An abstract class cannot be instantiated, it must be extended and the resulting class (or derived class) can then be instantiated.

Abstract classes are used to provide generic implementations

public abstract class Car
{
    public void HonkHorn() {
        // Implementation of horn being honked
    }
}

public class Mustang : Car
{
    // Simply by extending the abstract class Car, the Mustang can HonkHorn()
    // If Car were an interface, the HonkHorn method would need to be included
    // in every class that implemented it.
}

The above example shows how any class extending Car will automatically receive the HonkHorn method with the implementation. This means that any developer creating a new Car will not need to worry about how it will honk it's horn.

Inheritance Anti-patterns

Improper Inheritance

Lets say there are 2 classes class Foo and Bar. Foo has two features Do1 and Do2. Bar needs to use Do1 from Foo, but it doesn't need Do2 or needs feature that is equivalent to Do2 but does something completely different.

Bad way: make Do2() on Foo virtual then override it in Bar or just throw Exception in Bar for Do2()

public class Bar : Foo
{
    public override void Do2()
    {
        //Does something completely different that you would expect Foo to do
        //or simply throws new Exception 
    }
}

Good way

Take out Do1() from Foo and put it into new class Baz then inherit both Foo and Bar from Baz and implement Do2() separately

public class Baz
{
    public void Do1()
    {
        // magic
    }
}

public class Foo : Baz
{
    public void Do2()
    {
        // foo way
    }
}

public class Bar : Baz
{
    public void Do2()
    {
        // bar way or not have Do2 at all
    }
}

Now why first example is bad and second is good: When developer nr2 has to do a change in Foo, chances are he will break implementation of Bar because Bar is now inseparable from Foo. When doing it by latter example Foo and Bar commonalty has been moved to Baz and they do not affect each other (like the shouldn't).

Inheritance. Constructors' calls sequence

Consider we have a class Animal which has a child class Dog

class Animal
{
    public Animal()
    {
        Console.WriteLine("In Animal's constructor");
    }
}

class Dog : Animal
{
    public Dog()
    {
        Console.WriteLine("In Dog's constructor");
    }
}

By default every class implicitly inherits the Object class.

This is same as the above code.

class Animal : Object
{
    public Animal()
    {
        Console.WriteLine("In Animal's constructor");
    }
}

When creating an instance of Dog class, the base classes's default constructor (without parameters) will be called if there is no explicit call to another constructor in the parent class. In our case, first will be called Object's constructor, then Animal's and at the end Dog's constructor.

public class Program
{
    public static void Main()
    {
        Dog dog = new Dog();
    }
}

Output will be

In Animal's constructor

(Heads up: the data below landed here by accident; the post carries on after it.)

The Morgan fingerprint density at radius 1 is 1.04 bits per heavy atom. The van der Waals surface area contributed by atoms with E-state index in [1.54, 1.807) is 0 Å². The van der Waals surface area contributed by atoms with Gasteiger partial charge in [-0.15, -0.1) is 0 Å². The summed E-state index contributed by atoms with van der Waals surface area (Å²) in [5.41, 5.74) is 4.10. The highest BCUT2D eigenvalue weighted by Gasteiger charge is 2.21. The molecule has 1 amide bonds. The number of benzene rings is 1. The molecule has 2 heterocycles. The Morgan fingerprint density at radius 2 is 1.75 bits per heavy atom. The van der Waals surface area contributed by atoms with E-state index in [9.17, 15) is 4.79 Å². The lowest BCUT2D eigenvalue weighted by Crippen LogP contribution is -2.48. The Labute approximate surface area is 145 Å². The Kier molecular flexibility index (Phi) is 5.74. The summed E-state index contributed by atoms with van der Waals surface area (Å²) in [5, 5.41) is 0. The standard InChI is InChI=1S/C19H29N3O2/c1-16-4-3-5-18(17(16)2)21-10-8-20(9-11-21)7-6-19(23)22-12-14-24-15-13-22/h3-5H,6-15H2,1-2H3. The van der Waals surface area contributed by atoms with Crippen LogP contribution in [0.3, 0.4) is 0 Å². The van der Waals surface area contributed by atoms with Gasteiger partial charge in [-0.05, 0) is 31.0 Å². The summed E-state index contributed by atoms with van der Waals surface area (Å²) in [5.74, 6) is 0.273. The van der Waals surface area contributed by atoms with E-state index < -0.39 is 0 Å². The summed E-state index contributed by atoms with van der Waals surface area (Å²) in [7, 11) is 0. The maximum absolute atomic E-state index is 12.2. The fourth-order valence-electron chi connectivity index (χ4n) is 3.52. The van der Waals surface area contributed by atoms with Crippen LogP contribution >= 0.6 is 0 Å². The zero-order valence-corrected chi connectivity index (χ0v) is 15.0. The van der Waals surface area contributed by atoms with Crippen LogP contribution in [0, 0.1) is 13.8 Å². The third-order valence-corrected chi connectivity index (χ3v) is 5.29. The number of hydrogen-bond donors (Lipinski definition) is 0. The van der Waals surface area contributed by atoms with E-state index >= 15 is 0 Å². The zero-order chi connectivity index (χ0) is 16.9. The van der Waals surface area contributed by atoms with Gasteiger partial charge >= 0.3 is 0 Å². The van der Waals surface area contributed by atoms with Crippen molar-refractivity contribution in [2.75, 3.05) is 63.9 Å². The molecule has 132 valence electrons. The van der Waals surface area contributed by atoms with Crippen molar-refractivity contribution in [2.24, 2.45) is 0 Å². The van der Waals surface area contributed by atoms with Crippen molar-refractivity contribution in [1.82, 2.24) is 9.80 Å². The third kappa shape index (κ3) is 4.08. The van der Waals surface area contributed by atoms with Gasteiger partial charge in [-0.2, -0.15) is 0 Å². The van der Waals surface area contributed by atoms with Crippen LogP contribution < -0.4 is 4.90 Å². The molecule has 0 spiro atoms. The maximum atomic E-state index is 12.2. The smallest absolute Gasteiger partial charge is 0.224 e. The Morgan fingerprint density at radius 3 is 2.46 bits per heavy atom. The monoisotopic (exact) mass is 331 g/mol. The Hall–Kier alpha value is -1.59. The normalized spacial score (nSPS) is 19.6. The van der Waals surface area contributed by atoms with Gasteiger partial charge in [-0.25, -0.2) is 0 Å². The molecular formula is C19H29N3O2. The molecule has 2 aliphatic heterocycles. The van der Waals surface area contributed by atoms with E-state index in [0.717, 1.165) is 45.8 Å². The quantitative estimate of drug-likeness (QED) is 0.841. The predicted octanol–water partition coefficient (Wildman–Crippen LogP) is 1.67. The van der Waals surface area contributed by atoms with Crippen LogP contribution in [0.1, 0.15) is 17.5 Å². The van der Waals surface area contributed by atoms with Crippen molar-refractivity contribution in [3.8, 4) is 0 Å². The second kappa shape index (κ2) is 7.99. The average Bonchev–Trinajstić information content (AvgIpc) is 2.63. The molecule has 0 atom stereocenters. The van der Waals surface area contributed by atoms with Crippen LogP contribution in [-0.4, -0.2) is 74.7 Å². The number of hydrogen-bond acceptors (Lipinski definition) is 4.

In Dog's constructor

View Demo

Call parent's constructor explicitly.

In the above examples, our Dog class constructor calls the default constructor of the Animal class. If you want, you can specify which constructor should be called: it is possible to call any constructor which is defined in the parent class.

Consider we have these two classes.

class Animal
{
    protected string name;

    public Animal()
    {
        Console.WriteLine("Animal's default constructor");
    }    

    public Animal(string name)
    {
        this.name = name;
        Console.WriteLine("Animal's constructor with 1 parameter");
        Console.WriteLine(this.name);
    }
}

class Dog : Animal
{
    public Dog() : base()
    {
        Console.WriteLine("Dog's default constructor");
    }  

    public Dog(string name) : base(name)
    {
        Console.WriteLine("Dog's constructor with 1 parameter");
        Console.WriteLine(this.name);
    }
}

What is going here?

We have 2 constructors in each class.

What does base mean?

base is a reference to the parent class. In our case, when we create an instance of Dog class like this

Dog dog = new Dog();

The runtime first calls the Dog(), which is the parameterless constructor. But its body doesn't work immediately. After the parentheses of the constructor we have a such call: base(), which means that when we call the default Dog constructor, it will in turn call the parent's default constructor. After the parent's constructor runs, it will return and then, finally, run the Dog() constructor body.

So output will be like this:

Animal's default constructor
Dog's default constructor

View Demo

Now what if we call the Dog's constructor with a parameter?

Dog dog = new Dog("Rex");

You know that members in the parent class which are not private are inherited by the child class, meaning that Dog will also have the name field.
In this case we passed an argument to our constructor. It in his turn passes the argument to the parent class' constructor with a parameter, which initializes the name field.

Output will be

Animal's constructor with 1 parameter
Rex
Dog's constructor with 1 parameter
Rex

Summary: